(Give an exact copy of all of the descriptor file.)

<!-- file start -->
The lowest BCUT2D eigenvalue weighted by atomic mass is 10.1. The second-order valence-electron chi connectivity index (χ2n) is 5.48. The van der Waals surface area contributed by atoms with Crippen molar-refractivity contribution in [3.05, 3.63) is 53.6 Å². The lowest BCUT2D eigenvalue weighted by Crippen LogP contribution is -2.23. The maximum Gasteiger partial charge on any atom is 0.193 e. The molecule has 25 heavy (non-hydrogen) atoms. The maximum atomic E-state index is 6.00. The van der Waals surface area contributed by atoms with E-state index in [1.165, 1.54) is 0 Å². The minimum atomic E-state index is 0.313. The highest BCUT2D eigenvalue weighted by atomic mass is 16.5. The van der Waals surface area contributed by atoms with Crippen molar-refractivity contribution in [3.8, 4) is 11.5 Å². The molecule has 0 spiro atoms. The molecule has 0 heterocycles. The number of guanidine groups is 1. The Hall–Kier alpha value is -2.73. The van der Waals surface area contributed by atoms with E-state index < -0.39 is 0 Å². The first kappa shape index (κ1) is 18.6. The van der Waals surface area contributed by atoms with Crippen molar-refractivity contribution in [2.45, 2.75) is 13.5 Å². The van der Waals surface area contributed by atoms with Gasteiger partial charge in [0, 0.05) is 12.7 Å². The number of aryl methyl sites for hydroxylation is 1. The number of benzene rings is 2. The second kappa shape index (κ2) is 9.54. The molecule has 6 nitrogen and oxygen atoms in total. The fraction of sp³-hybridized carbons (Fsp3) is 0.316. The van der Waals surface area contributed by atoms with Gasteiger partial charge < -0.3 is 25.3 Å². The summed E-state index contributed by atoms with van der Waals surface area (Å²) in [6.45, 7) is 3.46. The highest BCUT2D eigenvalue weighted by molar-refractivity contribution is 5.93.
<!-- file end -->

The lowest BCUT2D eigenvalue weighted by atomic mass is 10.1. The second-order valence-electron chi connectivity index (χ2n) is 5.48. The van der Waals surface area contributed by atoms with Crippen molar-refractivity contribution in [3.05, 3.63) is 53.6 Å². The lowest BCUT2D eigenvalue weighted by Crippen LogP contribution is -2.23. The maximum Gasteiger partial charge on any atom is 0.193 e. The molecule has 25 heavy (non-hydrogen) atoms. The maximum atomic E-state index is 6.00. The van der Waals surface area contributed by atoms with E-state index in [1.165, 1.54) is 0 Å². The minimum atomic E-state index is 0.313. The highest BCUT2D eigenvalue weighted by atomic mass is 16.5. The van der Waals surface area contributed by atoms with Crippen molar-refractivity contribution in [3.8, 4) is 11.5 Å². The molecule has 0 spiro atoms. The molecule has 0 heterocycles. The number of guanidine groups is 1. The Hall–Kier alpha value is -2.73. The van der Waals surface area contributed by atoms with E-state index < -0.39 is 0 Å². The first kappa shape index (κ1) is 18.6. The van der Waals surface area contributed by atoms with Crippen molar-refractivity contribution in [2.45, 2.75) is 13.5 Å². The van der Waals surface area contributed by atoms with Gasteiger partial charge in [0, 0.05) is 12.7 Å². The number of aryl methyl sites for hydroxylation is 1. The number of benzene rings is 2. The second kappa shape index (κ2) is 9.54. The molecule has 6 nitrogen and oxygen atoms in total. The fraction of sp³-hybridized carbons (Fsp3) is 0.316. The van der Waals surface area contributed by atoms with Gasteiger partial charge < -0.3 is 25.3 Å². The summed E-state index contributed by atoms with van der Waals surface area (Å²) in [6.45, 7) is 3.46. The highest BCUT2D eigenvalue weighted by molar-refractivity contribution is 5.93.